First Day of School “Top Tips” to parents .. from a teacher and a mother

FIRST DAY OF SCHOOL TOP TIPS

So having been a primary school teacher for 15 years, it always used to make me wonder, on the first few days back in September, why parents (generally Foundation Stage Parents and very rarely parents from other year groups, as they’d had their fill of their own children by the end of the 6 week break) would be crying.

Dads would be wiping away stray tears in a macho kind of way, Mums would be openly weeping into their hankies, tears bouncing down their coats on to their unsuspecting 4/5 year olds on their first ever day at Primary School. I mean what a way to settle their child in to a new setting, with new adult faces, new friends and new surroundings. The old me would just usher the parents away and the children inside the classroom and get on with taking their coats off, sorting out their lunches or taking the register in an organised way.

Then 3 years ago I had my own child and did my perception of those crying, weeping, red faced parents change. Unbeknown to me I would now join that club- the crying club, the “my baby is going in to a new school, new setting, new adult faces, new friends and new surroundings club- and this was only on her first hour at nursery, not even primary school.

So when I was asked to write my top tips from me as a teacher to a parent to prepare them for starting school- I had to really think, because even though I am a teacher, more importantly I’m a mother too.

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Top Tips:

1. Establish a routine– This is a definite- if you don’t then you will be eaten alive by your smart child outwitting you in- the cereal cupboard, the wardrobe, the bathroom, the shoe cupboard, the coat hooks and even your car, because most children are excited about their first day at school, but children will be children and will prey on your first day nerves if you give them chance!!!

2. It’s ok to cry– it might be for the first few minutes as you see your child in their school uniform, ironed within an inch of its life, or it might be as you walk across the playground towards the Foundation Stage Door. It’s ok to cry- after all you’re leaving your child in someone else’s care, you’re sharing him with us, but rest assured your child will get their every need met. From holding his hand, wiping away that river of tears as you walk away from him, helping him to make friends and changing him in to his PE kit and back again.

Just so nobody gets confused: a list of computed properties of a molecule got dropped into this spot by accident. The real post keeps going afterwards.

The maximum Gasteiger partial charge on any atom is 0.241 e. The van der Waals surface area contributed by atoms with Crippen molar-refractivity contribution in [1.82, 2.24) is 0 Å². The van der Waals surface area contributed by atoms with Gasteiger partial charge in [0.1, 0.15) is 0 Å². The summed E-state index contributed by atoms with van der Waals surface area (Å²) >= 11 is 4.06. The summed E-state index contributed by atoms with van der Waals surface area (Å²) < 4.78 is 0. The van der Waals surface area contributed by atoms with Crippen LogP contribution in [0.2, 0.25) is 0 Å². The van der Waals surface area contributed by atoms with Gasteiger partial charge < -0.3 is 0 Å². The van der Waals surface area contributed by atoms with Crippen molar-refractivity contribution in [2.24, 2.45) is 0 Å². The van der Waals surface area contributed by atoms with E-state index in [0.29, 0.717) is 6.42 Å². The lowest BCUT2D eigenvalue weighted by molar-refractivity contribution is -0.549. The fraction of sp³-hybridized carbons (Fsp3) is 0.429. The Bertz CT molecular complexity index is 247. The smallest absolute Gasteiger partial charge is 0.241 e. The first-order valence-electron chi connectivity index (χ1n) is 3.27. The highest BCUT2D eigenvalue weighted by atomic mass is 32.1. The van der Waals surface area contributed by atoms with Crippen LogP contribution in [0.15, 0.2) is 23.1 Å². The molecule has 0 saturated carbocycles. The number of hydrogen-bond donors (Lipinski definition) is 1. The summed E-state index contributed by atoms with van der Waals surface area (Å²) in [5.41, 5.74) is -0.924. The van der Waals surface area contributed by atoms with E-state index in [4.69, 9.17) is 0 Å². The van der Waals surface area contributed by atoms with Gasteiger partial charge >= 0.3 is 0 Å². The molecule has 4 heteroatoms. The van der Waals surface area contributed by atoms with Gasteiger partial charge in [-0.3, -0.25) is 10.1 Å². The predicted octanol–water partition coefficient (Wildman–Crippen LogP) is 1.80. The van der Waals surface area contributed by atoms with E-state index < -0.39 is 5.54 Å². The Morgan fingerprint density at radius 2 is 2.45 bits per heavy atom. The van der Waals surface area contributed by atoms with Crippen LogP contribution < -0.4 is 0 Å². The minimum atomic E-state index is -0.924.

3. Never look back– You’ve just handed over your pot of gold, your diamond, your treasure box to a lady at the door. You’re crying, they are crying. One kiss goodbye and then walk away and never look back. DO NOT EVER ENTER THE CLASSROOM! This may seem harsh and it is, because if you see your child upset, then your maternal instinct is to come back, to comfort, and to hug. Don’t- because children are stealth like in knowing how to get their parents to feel bad. In reality the minute you’ve gone out of sight- your child is happy, giggling, playing with a new toy and more importantly making those first steps to lifelong friendships- you on the other hand are still sobbing on the steering wheel or on the main high street, wondering what pain your child is going through!!!

4. Label, Label, Label– This may sound like simple advice but the number of parents and carers that forget to label their child’s clothes is mega. If you can imagine 30 4/5 year olds all with socks, vests, shorts, skirts, jumpers and sometimes knickers/pants all in a pile- it’s a teachers worst nightmare. Especially when. at the end of the day, we hand your child to you in their nearly new uniform to be told that their child came in trousers not shorts that day. This can endanger parent/ teacher relationships for life, or at least the first school year.

5. Pack the lunchbox with your child- A teacher, Teaching Assistant, Mid-day Assistant/Dinner lady’s biggest woe that can cause a full hour of tears, is the opening of the lunch box at 12.00pm. If your child has never seen the contents of their lunch box before the 12.00pm unveiling, this can cause your child to have a full blown meltdown in the dinner hall which, sometimes results in other children crying in sympathy. Tears worse than when their beloved Mummy or Daddy left them in their classroom for the very first time. Because every child wants to find the best, unhealthiest food in their lunch box. Alas most parents fill their child’s lunch box with healthy, nutritious food, food that unfortunately children don’t always want to eat at lunch time. However the opposite end to this spectrum is the unhealthy lunch box, which sadly has to be taken away from the child as it doesn’t fit in to the schools healthy eating policy- again tears, tantrums and tummy rumblings- who said lunchtimes were easy!!

However if all else fails- you can wing it. You’ve been the centre of your child’s world for as long as they’ve been alive, but when the first day of school comes and it will- you’re best just winging it!! Because as much as you can follow these tips rigidly, there will always be something that throws your morning. If you can get your child to school in their uniform, fed, watered and looking presentable then you have succeeded. Obviously you’ll look rubbish- red eyes, puffy face, track suit bottoms and trainers, but who cares as long as your child is ready for their day at primary school. Yummy Mummies do not exist!!!

Written by Caroline Lowe

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